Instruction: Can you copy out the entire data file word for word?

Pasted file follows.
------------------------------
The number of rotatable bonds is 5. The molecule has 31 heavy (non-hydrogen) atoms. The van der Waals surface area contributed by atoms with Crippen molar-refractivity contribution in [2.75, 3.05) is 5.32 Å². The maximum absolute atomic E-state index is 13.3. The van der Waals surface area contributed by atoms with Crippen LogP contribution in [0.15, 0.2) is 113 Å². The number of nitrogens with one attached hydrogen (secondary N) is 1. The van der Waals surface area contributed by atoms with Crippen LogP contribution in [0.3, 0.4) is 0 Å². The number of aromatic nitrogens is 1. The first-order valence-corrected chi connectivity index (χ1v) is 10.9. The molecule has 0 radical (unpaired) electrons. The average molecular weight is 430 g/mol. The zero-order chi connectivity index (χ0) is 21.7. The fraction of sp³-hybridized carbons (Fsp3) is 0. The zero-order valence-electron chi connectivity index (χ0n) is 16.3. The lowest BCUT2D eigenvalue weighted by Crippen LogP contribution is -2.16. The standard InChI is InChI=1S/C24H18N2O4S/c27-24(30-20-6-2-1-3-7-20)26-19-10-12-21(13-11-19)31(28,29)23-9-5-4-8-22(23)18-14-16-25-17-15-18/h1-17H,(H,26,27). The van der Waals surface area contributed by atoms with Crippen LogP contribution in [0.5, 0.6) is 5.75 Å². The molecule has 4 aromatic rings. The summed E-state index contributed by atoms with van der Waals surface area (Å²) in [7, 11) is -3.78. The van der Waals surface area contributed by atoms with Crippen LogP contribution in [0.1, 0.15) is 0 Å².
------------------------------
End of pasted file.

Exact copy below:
The number of rotatable bonds is 5. The molecule has 31 heavy (non-hydrogen) atoms. The van der Waals surface area contributed by atoms with Crippen molar-refractivity contribution in [2.75, 3.05) is 5.32 Å². The maximum absolute atomic E-state index is 13.3. The van der Waals surface area contributed by atoms with Crippen LogP contribution in [0.15, 0.2) is 113 Å². The number of nitrogens with one attached hydrogen (secondary N) is 1. The van der Waals surface area contributed by atoms with Crippen LogP contribution in [0.3, 0.4) is 0 Å². The number of aromatic nitrogens is 1. The first-order valence-corrected chi connectivity index (χ1v) is 10.9. The molecule has 0 radical (unpaired) electrons. The average molecular weight is 430 g/mol. The zero-order chi connectivity index (χ0) is 21.7. The fraction of sp³-hybridized carbons (Fsp3) is 0. The zero-order valence-electron chi connectivity index (χ0n) is 16.3. The lowest BCUT2D eigenvalue weighted by Crippen LogP contribution is -2.16. The standard InChI is InChI=1S/C24H18N2O4S/c27-24(30-20-6-2-1-3-7-20)26-19-10-12-21(13-11-19)31(28,29)23-9-5-4-8-22(23)18-14-16-25-17-15-18/h1-17H,(H,26,27). The van der Waals surface area contributed by atoms with Crippen LogP contribution in [0.5, 0.6) is 5.75 Å². The molecule has 4 aromatic rings. The summed E-state index contributed by atoms with van der Waals surface area (Å²) in [7, 11) is -3.78. The van der Waals surface area contributed by atoms with Crippen LogP contribution in [0.1, 0.15) is 0 Å².